Nightime. There are many nice places to go to spend your evening, like Chicago's in East Park, one of my favourites for music and dancing. There are nice places to sample cuisine from all over, including Ethiopian and Indian. Because it's warm here year round, many places are part open air and inside, which creates a nice setting. You can find all the drinks you could ever want, with our local beer, Mosi, going for 20 kwa. I believe a Heineken, if that's what you like, goes for 25 kwa. If you do not drink, go for the music. Zambians love to dance, especially after a few drinks, so you will see many people standing at tables dancing to the music. People watching is fun. Zambian women love to dress up to go out, the men not so much (my brothers you need to try harder! lol), but you will see many beautiful women outfitted to be seen. My advice? If you do not want to pay 550 kwa for breakfast after a night out do not eat at Mugg and Bean which is a South African chain! Transport home is easier and cheaper than ever since 2016 when our version of Uber was created, Ulendo (which means 'journey' in Nyanja). Cabs are more expensive because they do not use meters, and it is up to the driver to charge what he thinks is 'fair'. Look out for cab pricing. The cheapest way to go is a minubus. That will cost you 15 kwa one way. You will not sit comfortable in a minibus and they make frequent stops. If you want to experience a rough ride packed with Zambians loudly chatting, this might be the thing for you!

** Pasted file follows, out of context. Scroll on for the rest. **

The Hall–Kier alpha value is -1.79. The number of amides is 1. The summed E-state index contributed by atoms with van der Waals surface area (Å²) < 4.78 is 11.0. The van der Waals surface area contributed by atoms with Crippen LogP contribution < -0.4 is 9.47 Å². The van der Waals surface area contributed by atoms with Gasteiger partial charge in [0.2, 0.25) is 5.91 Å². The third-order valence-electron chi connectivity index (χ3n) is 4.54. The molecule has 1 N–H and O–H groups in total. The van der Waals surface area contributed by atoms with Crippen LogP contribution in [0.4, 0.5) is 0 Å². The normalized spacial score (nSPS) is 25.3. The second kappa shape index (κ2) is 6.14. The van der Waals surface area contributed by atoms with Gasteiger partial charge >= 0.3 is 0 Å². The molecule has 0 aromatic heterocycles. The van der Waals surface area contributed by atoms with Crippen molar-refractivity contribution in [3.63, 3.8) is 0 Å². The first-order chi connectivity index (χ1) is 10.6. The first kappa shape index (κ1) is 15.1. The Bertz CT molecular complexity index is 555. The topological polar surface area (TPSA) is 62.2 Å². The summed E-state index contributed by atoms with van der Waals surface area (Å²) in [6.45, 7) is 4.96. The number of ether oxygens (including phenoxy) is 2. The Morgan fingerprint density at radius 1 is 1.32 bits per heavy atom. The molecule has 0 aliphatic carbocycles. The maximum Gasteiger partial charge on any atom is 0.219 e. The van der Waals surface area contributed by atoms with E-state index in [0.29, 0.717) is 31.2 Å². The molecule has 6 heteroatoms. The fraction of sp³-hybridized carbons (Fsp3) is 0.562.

The music. We get the best music here. From South Africa, Nigeria, basically everywhere in Africa, though I am not a great, great fan of North African music which sounds more Middle Eastern to me. Our music cannot be beat. My favourite music comes from South Africa. It is very fresh and good. I have noticed that American stars like Beyonce and Azelia Banks have taken our rhythms and drum beats for their songs and people call it so original! These beats come from African musicians, not Americans. Somehow we find that annoying here. I've been hearing that music since I was a teenager, and it all comes from here. One of my favourite songs this last year was Blaq Diamond's Summer YoMuthi, which was a big hit here - https://www.youtube.com/watch?v=AagjAUE8U8s. I am sure some American will steal this beat also and be called so original!
There is food, culture, and great sights to see here. There is music in the streets. (And lots of very annoying minibuses cutting you off.) Western ideas of Africa are rubbish if you think Africans are dirty, dumb, that we have no culture, or we are just poor, ugly and toothless (a white woman told me that once that Africans are toothless, yet I have never had a cavity in my whole life. and everyone I know has beautiful white teeth. I think the white lady wore veneers). Yes, we have a lot of poverty here. We also have a lot of ambition and pride and beauty. We are proud to be Zambian. We are making our own way and taking control of our country and history from colonists old and new. There is a new Zambia for Zambians rising up.
Come visit and see for yourself.
Dalumba nomwa bala!